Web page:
In our house, our biggest holiday tradition is watching a Christmas-themed movie or television show every day. Each year, I prepare a schedule which leads up to the new Doctor Who Christmas Special. This year, I’m publishing our schedule on this very website.
Right now, my Windows Live password is a bunch of gibberish that the excellent 1Password handles for me. This has been mostly great.
But then I updated my Boot Camp partition to Windows 8. Windows 8 is a fine OS but they made some questionable decisions that reach throughout the system. One of those is that they integrate your Windows Live account throughout the system: to the point that Microsoft strongly encourages you to use your Windows Live account instead of a local user account.
That’s right. To log into Windows 8, they want my Windows Live password. The gibberish password. This has proven frustrating.
It’s been so frustrating, in fact, that I decided to change my Windows Live password to something I can more easily remember. And whenever I need a memorable, yet still secure, password, I turn to Diceware.
I love Diceware. I’d recommend it to everyone. But it is a very manual process. And I just couldn’t bear the thought of pulling out my dice and spending ten minutes generating a password.
I thought, “Shouldn’t my computer be able to do this for me?”. And then I thought, “Well, I guess I’ll have to make it do it for me.”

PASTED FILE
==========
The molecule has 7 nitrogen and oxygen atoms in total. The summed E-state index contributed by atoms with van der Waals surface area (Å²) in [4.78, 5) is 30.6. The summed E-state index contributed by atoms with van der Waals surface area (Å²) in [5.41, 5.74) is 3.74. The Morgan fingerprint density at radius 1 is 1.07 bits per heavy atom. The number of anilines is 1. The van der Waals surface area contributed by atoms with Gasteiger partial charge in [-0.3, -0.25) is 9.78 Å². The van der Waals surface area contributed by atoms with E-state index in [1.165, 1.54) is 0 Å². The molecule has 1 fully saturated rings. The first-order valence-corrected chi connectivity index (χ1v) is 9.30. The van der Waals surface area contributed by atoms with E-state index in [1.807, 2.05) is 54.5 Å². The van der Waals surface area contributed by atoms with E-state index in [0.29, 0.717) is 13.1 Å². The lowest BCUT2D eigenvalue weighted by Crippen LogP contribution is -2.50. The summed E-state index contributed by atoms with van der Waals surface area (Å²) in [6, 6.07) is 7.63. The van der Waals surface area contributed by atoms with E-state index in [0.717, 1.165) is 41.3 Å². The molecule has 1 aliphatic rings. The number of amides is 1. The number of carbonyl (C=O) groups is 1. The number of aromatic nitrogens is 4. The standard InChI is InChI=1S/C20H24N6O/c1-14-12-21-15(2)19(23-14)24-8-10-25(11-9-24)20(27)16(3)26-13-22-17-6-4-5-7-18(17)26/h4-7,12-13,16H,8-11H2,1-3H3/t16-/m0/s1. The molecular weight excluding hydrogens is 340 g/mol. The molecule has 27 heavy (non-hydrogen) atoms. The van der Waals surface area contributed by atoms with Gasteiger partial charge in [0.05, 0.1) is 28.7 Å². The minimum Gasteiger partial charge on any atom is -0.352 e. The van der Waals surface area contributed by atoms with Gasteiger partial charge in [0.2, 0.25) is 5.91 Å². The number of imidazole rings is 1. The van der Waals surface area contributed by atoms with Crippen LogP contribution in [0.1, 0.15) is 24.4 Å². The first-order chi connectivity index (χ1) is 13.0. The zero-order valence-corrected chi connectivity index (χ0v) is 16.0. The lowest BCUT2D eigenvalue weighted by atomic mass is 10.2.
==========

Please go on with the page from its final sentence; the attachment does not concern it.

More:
And, by the end of the day, I’d written Shashti: The Humane Password Generator. It’s rare that I finish one of my personal projects at all: rarer still that I do the entire thing in a day1. I was so excited about it that I had to share it, even though it’s in a bit of a rough state.
Hopefully, I’ll clean up the code a bit and put it into proper source control and all of that. But, even if I never do, it’s usable today. If you’ve ever needed to generate a human-memorable password, why not take a look?
As for me, I am going to go to sleep now.
This isn’t quite true. I’d had the idea before and even got so far into making an Xcode project and creating a class with some stub methods. But it wasn’t until today that I filled in those stub methods (and then added a whole lot more). I’m still claiming this as a one-day project. ↩